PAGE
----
Derek Trucks and Susan Tedeschi perform at 7:30 p.m. Friday, December 29, at Pompano Beach Amphitheatre, 1806 NE Sixth St., Pompano Beach. Tickets cost $30 to $45. Call 954-523-3309, or visit www.ticketmaster.com.Where Do You Buy Your Hair?
Reporters are nosy people. That's what they pay us for. That's what we scored highest on our vocational aptitude tests minding other people's business. Some reporters, like the ones who discover that Firestone tires blow up or that carrots give you cancer of the hair, save people's lives by being nosy. They get to ask deep, probing questions, like, "How long will it take for us to pull out of the (fill in the blank) war?" or "How many people died in Rwanda?" But when we're interviewing a 16-year-old rapper who, bless his heart, stumbled onto a hit single, even though the poor thing can't spell single, there's nothing deep or probing we can ask. At the same time, we can't just shoot the breeze and down a few beers with the kid either.
But inside our heads, there are other questions floating around, questions that would break a P.R. rep's heart. Here are the questions reporters wish they could ask but can't:
How much do your titties weigh?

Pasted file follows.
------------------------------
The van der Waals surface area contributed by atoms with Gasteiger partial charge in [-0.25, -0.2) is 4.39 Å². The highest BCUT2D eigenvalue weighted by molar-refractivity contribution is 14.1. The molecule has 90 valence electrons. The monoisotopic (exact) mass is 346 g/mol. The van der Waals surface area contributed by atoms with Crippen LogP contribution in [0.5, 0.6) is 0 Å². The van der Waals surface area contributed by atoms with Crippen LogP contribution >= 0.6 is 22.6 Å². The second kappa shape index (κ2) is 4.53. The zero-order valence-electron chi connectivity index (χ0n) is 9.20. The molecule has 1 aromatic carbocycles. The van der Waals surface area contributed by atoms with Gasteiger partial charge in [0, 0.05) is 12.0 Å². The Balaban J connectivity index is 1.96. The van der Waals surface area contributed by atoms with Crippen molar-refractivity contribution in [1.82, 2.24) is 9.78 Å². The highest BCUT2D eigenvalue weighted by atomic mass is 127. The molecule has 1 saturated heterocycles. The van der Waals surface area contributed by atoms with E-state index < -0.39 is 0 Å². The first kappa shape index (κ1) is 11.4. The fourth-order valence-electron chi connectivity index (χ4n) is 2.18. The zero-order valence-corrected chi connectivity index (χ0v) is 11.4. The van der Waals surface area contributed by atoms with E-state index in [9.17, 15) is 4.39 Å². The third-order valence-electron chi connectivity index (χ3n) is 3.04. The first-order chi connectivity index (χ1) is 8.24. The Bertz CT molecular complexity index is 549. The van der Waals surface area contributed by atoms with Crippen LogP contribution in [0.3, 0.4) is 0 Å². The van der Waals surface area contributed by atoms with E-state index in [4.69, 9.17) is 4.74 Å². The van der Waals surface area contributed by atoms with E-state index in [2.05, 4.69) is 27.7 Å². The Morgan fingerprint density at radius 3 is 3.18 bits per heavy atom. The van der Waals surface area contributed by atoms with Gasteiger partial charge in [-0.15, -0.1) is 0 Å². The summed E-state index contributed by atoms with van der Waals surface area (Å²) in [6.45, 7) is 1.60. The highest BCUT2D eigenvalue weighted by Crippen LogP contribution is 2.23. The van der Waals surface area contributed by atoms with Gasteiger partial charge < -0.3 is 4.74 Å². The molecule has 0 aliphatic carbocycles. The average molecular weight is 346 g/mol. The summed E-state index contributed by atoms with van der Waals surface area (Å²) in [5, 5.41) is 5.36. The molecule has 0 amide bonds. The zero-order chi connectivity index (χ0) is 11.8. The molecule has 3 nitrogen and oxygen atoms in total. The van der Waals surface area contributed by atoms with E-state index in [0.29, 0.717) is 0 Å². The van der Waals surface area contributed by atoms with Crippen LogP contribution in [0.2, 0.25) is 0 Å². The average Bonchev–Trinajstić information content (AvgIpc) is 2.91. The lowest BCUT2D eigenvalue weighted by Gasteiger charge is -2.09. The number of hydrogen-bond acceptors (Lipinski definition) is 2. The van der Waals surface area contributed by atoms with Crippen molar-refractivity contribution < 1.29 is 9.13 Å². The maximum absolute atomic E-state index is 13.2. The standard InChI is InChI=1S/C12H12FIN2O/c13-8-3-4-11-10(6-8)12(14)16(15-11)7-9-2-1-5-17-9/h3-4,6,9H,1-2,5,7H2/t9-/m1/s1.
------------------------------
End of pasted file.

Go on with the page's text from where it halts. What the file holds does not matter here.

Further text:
Yes, you, with your big, giant titties that are as big as my head, how much do those puppies weigh exactly? Can you sleep on your back, or would they crush your rib cage?
Couldn't you tell he (or she) was marrying you for your money?
Come on, Britney. Be honest. You know he was after your dollars; don't be ashamed. Have you ever seen Chris Rock's wife? She's beautiful; no way she would be with that scrawny loudmouth if he was not pulling down the big bucks.
Who told you that you could sing?
Could somebody please tell Jamie Foxx that he was just acting like Ray Charles and that the movie is over? You and Ashlee Simpson... who erroneously told you that you could sing? They lied. You can't. So please, just stop.
Where do you buy your hair?
Solange Knowles, girlfriend if on Tuesday your hair is shoulder-length while on Friday it's halfway down your back, we know you went out and bought it. And really, that's cool, but hey, don't keep it a secret. Some of us might need some new hair too. Spill. Where did you buy that silky, Korean imitation human hair, and who sewed it to your head? Olivia Flores Alvarez